Of course I know that anger is not always a negative thing, that Jesus was righteously angry, most famously when he took a whip to the sellers in the temple courts. However, although a very small proportion of my anger could perhaps be construed this way - at injustice in the world and my own sin - the majority of it cannot. Moreover it is not even useful anger, of a sort that spurs one onto change something in the world, to do something about it, instead it leaves me exhausted and drained, which is not a good use of an already scarce resource.
This weekend, having shouted and ranted my way through most of an edition of Any Questions on Radio 4 I realised that I needed to do something to change this situation. In classical Christian parlance I felt convicted, in particular by Jesus' words in the sermon on the mount:
"But I tell you that anyone who is angry with his brother will be subject to judgment. Again, anyone who says to his brother, ‘Raca,’ is answerable to the Sanhedrin. But anyone who says, ‘You fool!’ will be in danger of the fire of hell." (Matthew 5.22 NIV)
In particular by the word 'Raca' from this passage and I hated feeling so bitter, angry and out of control. It is the feeling that there are major aspects of my life, such as my health care provision or my income and general government policy, over which I have no control. I have been enraged by the government's attitude towards the vulnerable and their demonization of the sick and disabled; and worse still felt powerless, too tired to protest and generally overwhelmed, invisible and not heard. Listing all the things that have been making me angry would take a long time and it was alarming how unloving, ungracious (in the godly meaning of the word) and hateful I was becoming, the opposite of Jesus in so many ways.
But then as I was praying and mulling over how to deal with this, begging God to help me not feel so angry or be able to use this anger to some effect, it came to me. I may not have the ear of government ministers or the media, but I do have the ear of one who is far more powerful: God "for the authorities are God’s servants, who give their full time to governing" (Romans 13.6 NIV) and He always listens (Proverbs 15.29; Luke 18, among many others).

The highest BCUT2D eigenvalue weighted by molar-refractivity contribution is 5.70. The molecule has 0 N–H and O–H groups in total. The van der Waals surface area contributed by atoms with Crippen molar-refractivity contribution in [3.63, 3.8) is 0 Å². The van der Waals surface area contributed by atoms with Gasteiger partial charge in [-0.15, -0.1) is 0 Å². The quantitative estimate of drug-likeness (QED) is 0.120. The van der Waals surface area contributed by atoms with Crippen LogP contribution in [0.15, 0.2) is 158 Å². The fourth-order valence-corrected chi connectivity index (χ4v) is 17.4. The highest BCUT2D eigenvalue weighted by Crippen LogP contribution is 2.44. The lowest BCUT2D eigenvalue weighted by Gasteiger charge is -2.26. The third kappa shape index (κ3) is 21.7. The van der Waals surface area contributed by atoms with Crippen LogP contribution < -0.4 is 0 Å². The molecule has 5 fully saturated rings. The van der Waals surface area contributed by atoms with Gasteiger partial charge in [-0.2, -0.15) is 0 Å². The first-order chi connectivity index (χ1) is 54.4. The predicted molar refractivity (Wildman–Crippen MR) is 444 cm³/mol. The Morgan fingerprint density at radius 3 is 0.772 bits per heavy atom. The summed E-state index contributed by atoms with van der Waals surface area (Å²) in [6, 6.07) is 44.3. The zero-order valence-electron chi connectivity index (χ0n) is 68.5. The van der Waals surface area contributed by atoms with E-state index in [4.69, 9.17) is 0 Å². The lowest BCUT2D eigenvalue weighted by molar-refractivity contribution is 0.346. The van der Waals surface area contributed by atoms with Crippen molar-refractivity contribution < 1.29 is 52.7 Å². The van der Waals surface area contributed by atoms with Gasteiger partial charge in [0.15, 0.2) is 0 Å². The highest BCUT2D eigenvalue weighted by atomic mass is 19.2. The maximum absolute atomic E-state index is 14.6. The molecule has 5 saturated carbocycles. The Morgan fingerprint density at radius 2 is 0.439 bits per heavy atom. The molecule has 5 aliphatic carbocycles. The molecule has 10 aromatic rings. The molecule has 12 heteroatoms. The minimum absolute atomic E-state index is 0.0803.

Prayer yet again is the answer, as I have found many times before (why do I always seem to forget?!). It is doubly powerful because it can change a situation (e.g. 1 Kings 18) and change me: changes my heart and my mind and my attitude about people and situations as it brings me closer to God as I spend time with Him. So I've started praying, starting with David Cameron and continuing with others and situations which have made me angry, and already I feel calmer and more at peace with the world. Naturally it is not quite that simple, I still have a long way to go, but I feel like I am on the right path: knowing that I have someone I can turn to, who listens and is infinitely powerful, helps so much.
Before I feel too self-congratulatory I should thank God, for once again forgiving me and drawing me close to Him, for His patience and His love and His grace.
"Rejoice in the Lord always. I will say it again: Rejoice! Let your gentleness be evident to all. The Lord is near. Do not be anxious about anything, but in everything, by prayer and petition, with thanksgiving, present your requests to God. And the peace of God, which transcends all understanding, will guard your hearts and your minds in Christ Jesus." Philipians 4.4-7
May we all know God's peace.